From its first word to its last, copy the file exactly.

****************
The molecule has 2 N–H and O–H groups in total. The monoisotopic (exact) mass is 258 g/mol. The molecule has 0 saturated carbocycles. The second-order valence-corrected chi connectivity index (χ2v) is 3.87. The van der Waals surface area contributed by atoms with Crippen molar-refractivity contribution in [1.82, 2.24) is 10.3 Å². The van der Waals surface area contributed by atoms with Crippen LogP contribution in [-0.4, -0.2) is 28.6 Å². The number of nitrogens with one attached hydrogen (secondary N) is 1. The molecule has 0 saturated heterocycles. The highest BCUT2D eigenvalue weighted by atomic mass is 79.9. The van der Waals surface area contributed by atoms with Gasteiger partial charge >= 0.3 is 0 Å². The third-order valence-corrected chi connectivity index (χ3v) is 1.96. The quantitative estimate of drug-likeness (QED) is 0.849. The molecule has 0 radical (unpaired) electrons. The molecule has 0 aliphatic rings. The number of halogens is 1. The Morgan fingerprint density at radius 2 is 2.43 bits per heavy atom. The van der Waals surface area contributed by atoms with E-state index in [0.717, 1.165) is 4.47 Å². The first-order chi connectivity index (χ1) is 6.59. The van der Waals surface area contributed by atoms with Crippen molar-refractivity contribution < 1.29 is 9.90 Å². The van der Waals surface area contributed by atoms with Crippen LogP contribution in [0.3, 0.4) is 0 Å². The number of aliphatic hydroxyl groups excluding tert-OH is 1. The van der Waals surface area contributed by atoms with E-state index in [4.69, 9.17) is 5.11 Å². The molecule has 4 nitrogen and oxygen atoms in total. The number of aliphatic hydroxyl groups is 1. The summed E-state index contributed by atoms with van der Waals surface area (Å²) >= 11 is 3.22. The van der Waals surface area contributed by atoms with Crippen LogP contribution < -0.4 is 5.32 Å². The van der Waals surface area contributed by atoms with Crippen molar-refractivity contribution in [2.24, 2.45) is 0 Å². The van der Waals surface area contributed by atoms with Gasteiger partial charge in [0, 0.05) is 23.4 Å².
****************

The molecule has 2 N–H and O–H groups in total. The monoisotopic (exact) mass is 258 g/mol. The molecule has 0 saturated carbocycles. The second-order valence-corrected chi connectivity index (χ2v) is 3.87. The van der Waals surface area contributed by atoms with Crippen molar-refractivity contribution in [1.82, 2.24) is 10.3 Å². The van der Waals surface area contributed by atoms with Crippen LogP contribution in [-0.4, -0.2) is 28.6 Å². The number of nitrogens with one attached hydrogen (secondary N) is 1. The molecule has 0 saturated heterocycles. The highest BCUT2D eigenvalue weighted by atomic mass is 79.9. The van der Waals surface area contributed by atoms with Gasteiger partial charge >= 0.3 is 0 Å². The third-order valence-corrected chi connectivity index (χ3v) is 1.96. The quantitative estimate of drug-likeness (QED) is 0.849. The molecule has 0 radical (unpaired) electrons. The molecule has 0 aliphatic rings. The number of halogens is 1. The Morgan fingerprint density at radius 2 is 2.43 bits per heavy atom. The van der Waals surface area contributed by atoms with E-state index in [0.717, 1.165) is 4.47 Å². The first-order chi connectivity index (χ1) is 6.59. The van der Waals surface area contributed by atoms with Crippen molar-refractivity contribution < 1.29 is 9.90 Å². The van der Waals surface area contributed by atoms with Crippen LogP contribution in [0.3, 0.4) is 0 Å². The number of aliphatic hydroxyl groups excluding tert-OH is 1. The van der Waals surface area contributed by atoms with E-state index in [4.69, 9.17) is 5.11 Å². The molecule has 4 nitrogen and oxygen atoms in total. The number of aliphatic hydroxyl groups is 1. The summed E-state index contributed by atoms with van der Waals surface area (Å²) >= 11 is 3.22. The van der Waals surface area contributed by atoms with Crippen LogP contribution < -0.4 is 5.32 Å². The van der Waals surface area contributed by atoms with Crippen molar-refractivity contribution in [2.24, 2.45) is 0 Å². The van der Waals surface area contributed by atoms with Gasteiger partial charge in [0, 0.05) is 23.4 Å².